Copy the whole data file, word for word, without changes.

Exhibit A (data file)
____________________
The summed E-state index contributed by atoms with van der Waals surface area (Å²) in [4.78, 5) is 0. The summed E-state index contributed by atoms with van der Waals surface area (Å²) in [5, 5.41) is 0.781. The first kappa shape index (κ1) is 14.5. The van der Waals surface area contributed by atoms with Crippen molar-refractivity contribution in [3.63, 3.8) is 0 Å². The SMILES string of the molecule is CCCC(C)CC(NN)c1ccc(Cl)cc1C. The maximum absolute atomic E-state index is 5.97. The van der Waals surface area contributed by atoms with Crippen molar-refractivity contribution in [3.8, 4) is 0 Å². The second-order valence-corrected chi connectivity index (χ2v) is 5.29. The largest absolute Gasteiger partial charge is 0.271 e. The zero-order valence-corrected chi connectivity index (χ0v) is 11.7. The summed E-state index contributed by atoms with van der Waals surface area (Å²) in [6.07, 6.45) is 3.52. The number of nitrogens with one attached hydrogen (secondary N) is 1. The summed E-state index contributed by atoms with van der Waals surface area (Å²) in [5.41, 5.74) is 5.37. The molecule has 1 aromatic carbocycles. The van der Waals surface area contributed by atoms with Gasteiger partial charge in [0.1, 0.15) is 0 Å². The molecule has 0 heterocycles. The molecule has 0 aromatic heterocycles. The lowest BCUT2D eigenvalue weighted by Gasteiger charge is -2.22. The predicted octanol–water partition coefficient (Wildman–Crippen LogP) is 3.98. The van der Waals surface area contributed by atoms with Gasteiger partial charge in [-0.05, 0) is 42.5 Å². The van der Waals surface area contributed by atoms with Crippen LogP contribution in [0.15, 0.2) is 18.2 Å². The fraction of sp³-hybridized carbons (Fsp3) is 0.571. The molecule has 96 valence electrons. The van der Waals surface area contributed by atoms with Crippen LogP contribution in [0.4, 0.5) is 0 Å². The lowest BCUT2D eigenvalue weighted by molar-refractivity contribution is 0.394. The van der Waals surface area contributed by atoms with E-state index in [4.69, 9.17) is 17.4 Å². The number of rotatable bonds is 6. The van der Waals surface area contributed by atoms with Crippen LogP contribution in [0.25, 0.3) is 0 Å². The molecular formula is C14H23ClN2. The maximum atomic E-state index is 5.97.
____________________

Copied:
The summed E-state index contributed by atoms with van der Waals surface area (Å²) in [4.78, 5) is 0. The summed E-state index contributed by atoms with van der Waals surface area (Å²) in [5, 5.41) is 0.781. The first kappa shape index (κ1) is 14.5. The van der Waals surface area contributed by atoms with Crippen molar-refractivity contribution in [3.63, 3.8) is 0 Å². The SMILES string of the molecule is CCCC(C)CC(NN)c1ccc(Cl)cc1C. The maximum absolute atomic E-state index is 5.97. The van der Waals surface area contributed by atoms with Crippen molar-refractivity contribution in [3.8, 4) is 0 Å². The second-order valence-corrected chi connectivity index (χ2v) is 5.29. The largest absolute Gasteiger partial charge is 0.271 e. The zero-order valence-corrected chi connectivity index (χ0v) is 11.7. The summed E-state index contributed by atoms with van der Waals surface area (Å²) in [6.07, 6.45) is 3.52. The number of nitrogens with one attached hydrogen (secondary N) is 1. The summed E-state index contributed by atoms with van der Waals surface area (Å²) in [5.41, 5.74) is 5.37. The molecule has 1 aromatic carbocycles. The van der Waals surface area contributed by atoms with Gasteiger partial charge in [0.1, 0.15) is 0 Å². The molecule has 0 heterocycles. The molecule has 0 aromatic heterocycles. The lowest BCUT2D eigenvalue weighted by Gasteiger charge is -2.22. The predicted octanol–water partition coefficient (Wildman–Crippen LogP) is 3.98. The van der Waals surface area contributed by atoms with Gasteiger partial charge in [-0.05, 0) is 42.5 Å². The van der Waals surface area contributed by atoms with Crippen LogP contribution in [0.15, 0.2) is 18.2 Å². The fraction of sp³-hybridized carbons (Fsp3) is 0.571. The molecule has 96 valence electrons. The van der Waals surface area contributed by atoms with Crippen LogP contribution in [0.4, 0.5) is 0 Å². The lowest BCUT2D eigenvalue weighted by molar-refractivity contribution is 0.394. The van der Waals surface area contributed by atoms with E-state index in [4.69, 9.17) is 17.4 Å². The number of rotatable bonds is 6. The van der Waals surface area contributed by atoms with Crippen LogP contribution in [0.25, 0.3) is 0 Å². The molecular formula is C14H23ClN2. The maximum atomic E-state index is 5.97.